I arrived in Tokyo on Tuesday early evening and checked into the beautiful Royal Park Shiodome Hotel. Funnily enough I had actually stayed here ten years early on another business trip and had not remembered that until I got a sense of déjà vu while checking in!
Coming off a long flight and feeling yucky and tired, I wanted dinner to be quick and convenient. I headed across the street to an office building that had several restaurants to offer. Going on my colleague’s suggestion I ate at a Chinese dumpling place that specialized in Shanghai dumplings. Maybe an odd choice for a firs night in Japan, but my stomach wasn’t complaining as it was downing one amazing dumpling after the other!
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Wednesday was to be a day spent working from the hotel. I documented how I spent my first morning in my post on the Tsukiji Fish market and sushi. After visiting the empty fish market I headed back to the hotel to work a few hours doing email and working on presentations, etc.
When lunchtime hit my colleague and I decided to headed out to highly regarded tonkatsu restaurant called Mai-sen. I am not a big fan of fried food, therefore I don’t have tonkatsu too often, but I figured if I was going to eat it, it might has well be from a really good place!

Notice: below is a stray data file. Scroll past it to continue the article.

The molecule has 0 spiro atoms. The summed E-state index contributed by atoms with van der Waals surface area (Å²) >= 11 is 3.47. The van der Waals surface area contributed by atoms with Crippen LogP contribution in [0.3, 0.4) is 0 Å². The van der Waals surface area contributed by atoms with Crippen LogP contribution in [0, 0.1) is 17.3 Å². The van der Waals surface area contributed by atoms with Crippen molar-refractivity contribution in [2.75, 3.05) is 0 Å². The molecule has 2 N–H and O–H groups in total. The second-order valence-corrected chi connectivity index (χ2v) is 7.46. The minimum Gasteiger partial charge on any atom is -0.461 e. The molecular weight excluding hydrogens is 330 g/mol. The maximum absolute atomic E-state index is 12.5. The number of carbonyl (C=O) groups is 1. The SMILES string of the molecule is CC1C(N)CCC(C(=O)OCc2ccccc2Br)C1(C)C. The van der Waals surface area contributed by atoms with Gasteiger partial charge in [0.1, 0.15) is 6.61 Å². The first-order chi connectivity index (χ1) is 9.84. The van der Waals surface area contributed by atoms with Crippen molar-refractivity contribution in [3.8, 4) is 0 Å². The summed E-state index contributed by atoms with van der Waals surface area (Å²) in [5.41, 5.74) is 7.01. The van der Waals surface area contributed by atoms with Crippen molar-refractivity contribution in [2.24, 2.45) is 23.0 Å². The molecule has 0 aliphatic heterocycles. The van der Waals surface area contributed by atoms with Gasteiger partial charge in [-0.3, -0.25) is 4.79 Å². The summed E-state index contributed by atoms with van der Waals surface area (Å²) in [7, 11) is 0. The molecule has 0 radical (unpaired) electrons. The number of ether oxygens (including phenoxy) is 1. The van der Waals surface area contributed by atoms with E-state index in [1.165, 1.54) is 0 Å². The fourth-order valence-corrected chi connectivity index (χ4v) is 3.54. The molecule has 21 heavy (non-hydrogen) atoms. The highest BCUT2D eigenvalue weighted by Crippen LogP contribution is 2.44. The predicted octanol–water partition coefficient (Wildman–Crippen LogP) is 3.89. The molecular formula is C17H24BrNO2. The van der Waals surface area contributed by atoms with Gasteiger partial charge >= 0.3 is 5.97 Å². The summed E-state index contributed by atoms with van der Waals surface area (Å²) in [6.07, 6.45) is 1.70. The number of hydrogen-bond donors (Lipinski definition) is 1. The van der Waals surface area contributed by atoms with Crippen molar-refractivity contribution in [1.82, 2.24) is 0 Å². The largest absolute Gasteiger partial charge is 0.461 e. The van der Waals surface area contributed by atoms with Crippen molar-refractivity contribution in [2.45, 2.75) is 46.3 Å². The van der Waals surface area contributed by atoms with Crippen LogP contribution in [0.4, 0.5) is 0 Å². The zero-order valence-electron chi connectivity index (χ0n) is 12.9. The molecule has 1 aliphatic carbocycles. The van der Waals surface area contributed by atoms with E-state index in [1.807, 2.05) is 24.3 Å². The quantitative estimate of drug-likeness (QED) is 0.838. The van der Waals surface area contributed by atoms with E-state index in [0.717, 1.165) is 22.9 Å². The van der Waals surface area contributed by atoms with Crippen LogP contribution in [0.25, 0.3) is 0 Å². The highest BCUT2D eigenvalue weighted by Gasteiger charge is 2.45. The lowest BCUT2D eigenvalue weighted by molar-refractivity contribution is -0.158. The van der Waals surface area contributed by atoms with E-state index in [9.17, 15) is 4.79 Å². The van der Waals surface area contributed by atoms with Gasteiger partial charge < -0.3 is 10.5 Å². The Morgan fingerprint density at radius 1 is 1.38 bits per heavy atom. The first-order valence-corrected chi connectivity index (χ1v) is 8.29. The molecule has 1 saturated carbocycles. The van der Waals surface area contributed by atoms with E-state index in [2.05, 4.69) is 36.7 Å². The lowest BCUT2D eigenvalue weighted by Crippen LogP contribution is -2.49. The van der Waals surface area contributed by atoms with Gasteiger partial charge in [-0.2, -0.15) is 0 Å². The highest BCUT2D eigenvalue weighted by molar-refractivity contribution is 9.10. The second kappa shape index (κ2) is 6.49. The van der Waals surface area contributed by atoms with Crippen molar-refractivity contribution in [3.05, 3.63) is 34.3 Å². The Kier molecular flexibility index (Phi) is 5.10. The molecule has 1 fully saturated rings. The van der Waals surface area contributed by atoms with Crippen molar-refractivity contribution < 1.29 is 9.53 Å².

We took the metro over and walked a few blocks until we found it. After a short wait we were taken into the back of the restaurant, which had formerly been a bath house. I ordered the house special pork tonkatsu. It is served with the best miso I have ever had, a heaping pile of cabbage and a bowl of steamed rice. There are three different house sauces that you can use on it: one sweet, one sweeter, and one more on the vinegar side.
To me, all the sauces are based on Heinz 57, but they are tasty nonetheless! I really enjoyed my selection, and despite the fact that is was a deep fried pork cutlet, it was not greasy at all. Right before leaving I did notice a woman at a table nearby eating tonkatsu with Japanese curry on top, I had total food envy and if I ever go back to Mai-sen I will definitely try that version!
After the meal we headed over to the Meiji Jingu shrine, walking through Takeshita Street first. It was loud, crazy, an assault to the senses. I tried to take as many photos as I could of the girls walking through there as discreetly as I could: